The Curious Case of Various Delhivery Brokerage Opinions – Explained

  • While Credit Suisse gave Delhivery an “outperform” rating, IIFL Securities advised investors to sell the stock saying it was walking a tightrope.
  • On June 2, Credit Suisse issued a bullish view on the stock and, at the same time, IIFL Securities highlighted Delhivery’s poor performance and recommended investors sell the stock.
  • Delhivery’s track record in the stock market shows that it is clearly struggling to gain investor confidence.

At this point, logistics company Delhivery can go either way – moving towards profitability or getting bogged down in more losses or taking too long to deliver on its promise. Additionally, two major brokerages have given contrasting opinions on how his future will unfold.

While Credit Suisse gave it an “outperform” rating, IIFL Securities advised investors to sell the stock, saying it’s akin to walking a tightrope.

Strong presence in the e-commerce industry
Delhivery holds a strong 25% market share in the e-commerce industry with top tier clients like Amazon, Meesho, Flipkart and others alike. Its asset-light model combined with technology and automation shows that it has attractive growth prospects ahead of it.

While this gives it an edge and a first mover advantage in a growing express parcel services market, 44% of its business comes from five highly dependent and concentrated customers.

“The company doubled its parcel volumes in FY22; gain strong market share of 24-25% in Q3 FY22 in all e-commerce parcel volumes and nearly 60-65% in ex-captive. Delhivery has a common mesh network and various services generate virtuous synergies for all others. Its scalable internal technology platform supports all of its operations,” Credit Suisse said.

It also played a role in the B2B logistics space by acquiring Spoton with express delivery, supply chain and cross-border offerings. This expansion was financed through various rounds of fund infusions.

On the other hand, IIFL believes that Delhivery’s focus on automation, scale and growth vigor is good, but may face execution challenges. He believes that the risk-reward ratio is unfavorable and therefore investors should wait for a better entry point.

“At current valuations, the stock appears to embed seamless strategy execution to integrate complex businesses, contain costs, pass scale benefits to consumers while becoming profitable,” analysts said. from IIFL Securities in their first report on the company.

Internet company or logistics company?
Credit Suisse, however, supports its valuation and estimates that the share price will rise by 26% in one year. He believes that Delhivery is destined to achieve profitability as the sector is ripe to achieve profitability. The company has strengthened its accessibility, infrastructure and fulfillment process over the years, especially after the acquisition of Spoton.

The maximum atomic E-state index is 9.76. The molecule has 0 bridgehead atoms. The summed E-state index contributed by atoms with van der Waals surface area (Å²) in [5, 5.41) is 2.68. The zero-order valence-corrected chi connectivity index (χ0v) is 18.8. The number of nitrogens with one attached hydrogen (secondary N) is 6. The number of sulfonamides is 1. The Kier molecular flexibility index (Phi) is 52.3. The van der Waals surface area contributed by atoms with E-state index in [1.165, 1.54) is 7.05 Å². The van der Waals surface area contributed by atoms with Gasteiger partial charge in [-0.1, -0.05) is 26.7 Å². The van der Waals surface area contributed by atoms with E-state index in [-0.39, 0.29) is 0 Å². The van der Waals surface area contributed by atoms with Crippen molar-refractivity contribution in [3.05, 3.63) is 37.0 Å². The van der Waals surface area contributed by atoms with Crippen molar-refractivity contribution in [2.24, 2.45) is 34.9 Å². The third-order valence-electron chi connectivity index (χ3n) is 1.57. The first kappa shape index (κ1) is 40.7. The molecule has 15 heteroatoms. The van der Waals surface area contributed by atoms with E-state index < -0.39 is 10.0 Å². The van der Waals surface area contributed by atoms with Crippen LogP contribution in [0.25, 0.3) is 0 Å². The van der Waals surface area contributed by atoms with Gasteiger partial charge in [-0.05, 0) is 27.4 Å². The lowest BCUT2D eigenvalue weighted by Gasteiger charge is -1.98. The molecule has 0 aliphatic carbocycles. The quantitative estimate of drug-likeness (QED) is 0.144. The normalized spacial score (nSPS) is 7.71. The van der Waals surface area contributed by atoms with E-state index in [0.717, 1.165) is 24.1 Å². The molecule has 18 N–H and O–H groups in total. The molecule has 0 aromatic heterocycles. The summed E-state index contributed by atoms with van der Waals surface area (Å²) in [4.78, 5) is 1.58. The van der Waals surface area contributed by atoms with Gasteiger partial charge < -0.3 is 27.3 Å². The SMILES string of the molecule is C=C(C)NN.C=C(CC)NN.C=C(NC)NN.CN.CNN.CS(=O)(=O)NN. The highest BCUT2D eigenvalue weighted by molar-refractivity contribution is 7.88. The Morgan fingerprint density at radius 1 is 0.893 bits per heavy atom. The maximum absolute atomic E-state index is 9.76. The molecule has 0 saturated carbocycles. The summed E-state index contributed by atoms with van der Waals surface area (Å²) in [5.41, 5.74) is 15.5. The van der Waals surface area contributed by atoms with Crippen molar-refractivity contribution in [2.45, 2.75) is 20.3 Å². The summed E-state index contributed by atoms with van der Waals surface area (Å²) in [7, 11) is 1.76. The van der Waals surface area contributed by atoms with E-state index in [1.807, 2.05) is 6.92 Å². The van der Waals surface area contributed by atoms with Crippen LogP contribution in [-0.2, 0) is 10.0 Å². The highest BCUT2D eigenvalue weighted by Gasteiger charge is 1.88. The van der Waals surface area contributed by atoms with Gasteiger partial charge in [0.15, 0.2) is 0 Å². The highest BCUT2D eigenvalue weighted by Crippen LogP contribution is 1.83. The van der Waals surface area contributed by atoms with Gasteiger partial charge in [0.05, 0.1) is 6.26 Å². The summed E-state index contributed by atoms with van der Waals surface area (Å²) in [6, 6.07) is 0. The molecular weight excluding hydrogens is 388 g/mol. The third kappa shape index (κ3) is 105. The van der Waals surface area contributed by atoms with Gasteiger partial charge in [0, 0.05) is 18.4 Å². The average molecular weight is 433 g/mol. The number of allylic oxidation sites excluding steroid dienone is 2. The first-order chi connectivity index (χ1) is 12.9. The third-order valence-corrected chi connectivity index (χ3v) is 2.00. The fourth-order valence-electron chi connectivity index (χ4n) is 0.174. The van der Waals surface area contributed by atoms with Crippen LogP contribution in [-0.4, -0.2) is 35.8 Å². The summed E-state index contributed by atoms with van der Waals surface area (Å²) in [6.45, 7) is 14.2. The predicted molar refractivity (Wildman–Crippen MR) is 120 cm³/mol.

“We prefer Delhivery to other Internet peers, with no cost of customer acquisition, with diversified growth – e-commerce and broader logistics; and a cheaper valuation for the same growth game,” Credit Suisse said.

The IIFL, however, compares Delhivery to other logistics players. Other players in the niche logistics sector, he says, compete on differentiated services, but Delhivery only competes on price – and its razor-thin margins could affect its profitability in the future.

“With around 85% of overall costs being variable, it remains to be seen how Delhivery intends to improve its operational efficiency, achieve leverage, pass most of these gains on to consumers, while recording a significant Ebitda margin in the absence of any significant price increase,” says the IIFL.

Delhivery also pegs its valuation to other consumer tech companies instead of logistics players like Blue Dart.

“If you think of us as a consumer tech company, we’re vastly undervalued. Because if you look at all these consumer tech companies listed recently, their revenue isn’t growing as much as ours. Our revenue is 4 times those of these businesses; we are growing at a 65% rate along with operational profitability,” Delhivery Chief Commercial Officer Sandeep Barasia said in an interview with Mint.

However, even those willing to treat it as a consumer tech company also seem to have reservations. It all depends on the sector to which it belongs and the leeway that can be granted in relation to the fact that it is still in deficit.

Delhivery’s losses fell by 43% to ₹1,011 crore in FY22, compared to three years ago, but some believe its losses do not justify its valuations.

“From a fundamental perspective, Delhivery is still a loss-making business with no real clear path to show profitability. numbers and fundamentals don’t really justify the price we’re looking at,” said Neha Khanna, director at Business Insider India.

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